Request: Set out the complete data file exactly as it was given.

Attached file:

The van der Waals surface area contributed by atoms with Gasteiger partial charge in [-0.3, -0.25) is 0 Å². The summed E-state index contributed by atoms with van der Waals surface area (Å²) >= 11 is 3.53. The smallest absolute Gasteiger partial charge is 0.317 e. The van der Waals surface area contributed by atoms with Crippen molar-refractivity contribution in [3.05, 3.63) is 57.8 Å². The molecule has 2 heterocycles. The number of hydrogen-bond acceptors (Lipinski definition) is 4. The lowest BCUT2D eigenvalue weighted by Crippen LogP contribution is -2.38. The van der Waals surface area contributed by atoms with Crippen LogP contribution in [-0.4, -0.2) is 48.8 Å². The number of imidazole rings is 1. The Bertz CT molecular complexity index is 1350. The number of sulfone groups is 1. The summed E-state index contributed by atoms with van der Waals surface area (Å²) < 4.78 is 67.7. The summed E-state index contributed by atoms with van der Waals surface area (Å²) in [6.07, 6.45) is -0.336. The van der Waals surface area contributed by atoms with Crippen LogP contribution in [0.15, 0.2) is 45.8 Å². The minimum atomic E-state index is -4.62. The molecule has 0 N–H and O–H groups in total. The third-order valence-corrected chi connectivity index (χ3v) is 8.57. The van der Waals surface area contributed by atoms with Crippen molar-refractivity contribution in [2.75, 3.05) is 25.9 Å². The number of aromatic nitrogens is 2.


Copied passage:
The van der Waals surface area contributed by atoms with Gasteiger partial charge in [-0.3, -0.25) is 0 Å². The summed E-state index contributed by atoms with van der Waals surface area (Å²) >= 11 is 3.53. The smallest absolute Gasteiger partial charge is 0.317 e. The van der Waals surface area contributed by atoms with Crippen molar-refractivity contribution in [3.05, 3.63) is 57.8 Å². The molecule has 2 heterocycles. The number of hydrogen-bond acceptors (Lipinski definition) is 4. The lowest BCUT2D eigenvalue weighted by Crippen LogP contribution is -2.38. The van der Waals surface area contributed by atoms with Crippen LogP contribution in [-0.4, -0.2) is 48.8 Å². The number of imidazole rings is 1. The Bertz CT molecular complexity index is 1350. The number of sulfone groups is 1. The summed E-state index contributed by atoms with van der Waals surface area (Å²) < 4.78 is 67.7. The summed E-state index contributed by atoms with van der Waals surface area (Å²) in [6.07, 6.45) is -0.336. The van der Waals surface area contributed by atoms with Crippen LogP contribution in [0.15, 0.2) is 45.8 Å². The minimum atomic E-state index is -4.62. The molecule has 0 N–H and O–H groups in total. The third-order valence-corrected chi connectivity index (χ3v) is 8.57. The van der Waals surface area contributed by atoms with Crippen molar-refractivity contribution in [2.75, 3.05) is 25.9 Å². The number of aromatic nitrogens is 2.